Is it ever helpful, in policy terms, to lump together trafficking and sexual exploitation with the buying and selling of sexual services between consenting adults? This is the question in Argentina right now.
Sexual Health Roundup: An App to Diagnose STDs, No Condoms as Evidence in D.C., and No Sex Ed for Utah Parents
Think you might have an STD? There’s an app for that. Plus more sexual health news from the past week.
Police have made sex workers—and people they suspect of being sex workers—afraid to carry condoms by harassing them and using condoms as evidence of crimes.
All activists have good years, bad years and the rare great one. For sex worker rights activists 2012 was a great year.
California’s Prop 35: A Misguided Ballot Initiative Targeting the Wrong People for the Wrong Reasons
California voters hold the power this Election Day to decide if many thousands of people convicted of prostitution-related offenses in their state must now register as sex offenders.
If we intend to develop policies that are fair and just, we must collaborate with sex workers themselves to afford them the dignity that they and all of us deserve. It’s time for sex workers’ rights to be an integrated part of the global human rights agenda.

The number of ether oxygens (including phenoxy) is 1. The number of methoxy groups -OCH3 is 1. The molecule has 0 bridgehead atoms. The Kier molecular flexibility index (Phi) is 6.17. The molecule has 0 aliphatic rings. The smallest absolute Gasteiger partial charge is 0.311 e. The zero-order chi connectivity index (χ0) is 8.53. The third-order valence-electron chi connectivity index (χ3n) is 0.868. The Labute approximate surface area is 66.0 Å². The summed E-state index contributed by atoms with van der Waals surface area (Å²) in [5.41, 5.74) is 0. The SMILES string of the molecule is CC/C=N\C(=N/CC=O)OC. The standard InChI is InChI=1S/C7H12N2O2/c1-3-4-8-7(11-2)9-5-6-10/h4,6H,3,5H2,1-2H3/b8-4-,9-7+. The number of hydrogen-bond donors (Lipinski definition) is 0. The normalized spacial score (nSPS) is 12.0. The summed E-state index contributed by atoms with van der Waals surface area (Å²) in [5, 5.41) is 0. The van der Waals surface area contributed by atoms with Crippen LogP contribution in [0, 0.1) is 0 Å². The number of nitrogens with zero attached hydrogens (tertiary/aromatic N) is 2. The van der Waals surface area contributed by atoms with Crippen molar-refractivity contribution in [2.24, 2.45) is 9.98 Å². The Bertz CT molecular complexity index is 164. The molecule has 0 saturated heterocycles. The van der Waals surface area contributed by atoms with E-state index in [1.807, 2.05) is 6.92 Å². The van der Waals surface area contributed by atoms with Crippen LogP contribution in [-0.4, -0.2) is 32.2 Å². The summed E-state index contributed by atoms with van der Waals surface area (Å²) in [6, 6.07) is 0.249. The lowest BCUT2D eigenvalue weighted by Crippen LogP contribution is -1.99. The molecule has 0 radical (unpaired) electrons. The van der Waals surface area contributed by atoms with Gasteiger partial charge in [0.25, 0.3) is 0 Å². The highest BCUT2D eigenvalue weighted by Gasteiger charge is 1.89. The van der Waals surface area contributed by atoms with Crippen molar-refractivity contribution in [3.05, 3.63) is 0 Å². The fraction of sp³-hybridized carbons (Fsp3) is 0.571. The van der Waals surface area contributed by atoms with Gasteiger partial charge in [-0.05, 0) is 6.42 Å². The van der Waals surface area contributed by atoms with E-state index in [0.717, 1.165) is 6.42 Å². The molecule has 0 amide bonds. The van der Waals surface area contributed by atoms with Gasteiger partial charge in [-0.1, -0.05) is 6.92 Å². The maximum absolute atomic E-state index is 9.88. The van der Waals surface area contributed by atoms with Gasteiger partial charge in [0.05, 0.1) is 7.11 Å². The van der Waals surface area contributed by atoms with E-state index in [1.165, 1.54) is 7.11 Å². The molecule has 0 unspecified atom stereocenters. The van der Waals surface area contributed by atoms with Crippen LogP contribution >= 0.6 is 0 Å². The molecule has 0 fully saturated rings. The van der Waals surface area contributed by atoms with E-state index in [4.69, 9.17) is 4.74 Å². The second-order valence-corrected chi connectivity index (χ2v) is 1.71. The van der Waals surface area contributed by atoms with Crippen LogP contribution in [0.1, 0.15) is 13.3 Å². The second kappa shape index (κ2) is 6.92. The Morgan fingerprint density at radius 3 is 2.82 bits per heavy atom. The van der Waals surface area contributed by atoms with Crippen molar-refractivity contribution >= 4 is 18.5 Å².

Who is a “Criminal?” Exclusion of Vulnerable Groups from International AIDS Conference Nothing to Celebrate
The definition of criminal offenses, the selective implementation of the law, and the resulting stereotypes generate a self-enforcing loop of discrimination and exclusion to the detriment of all. The exclusion of so many legitimate voices from this year’s AIDS conference is just one example.
Why are Human Rights so Central to the AIDS Response in Eastern Europe, Central Asia, and Everywhere Else?
We will only be able to get people into treatment early, and retain them in treatment, if we finally move from rhetoric to real action on HIV and human rights.
The US immigration rules place restrictions on the ability of sex workers and people who use drugs to enter the country. These rules are but one example of the many ways in which national and international laws, regulations and policies are impacting on the HIV vulnerability of most at-risk groups across the world.
Drug users and sex workers represent the majority of people living with HIV in many countries, and are among the most at-risk of infection everywhere. The irony of allowing people living with HIV to the conference while refusing those likeliest to be—or become—infected has not been lost on everyone.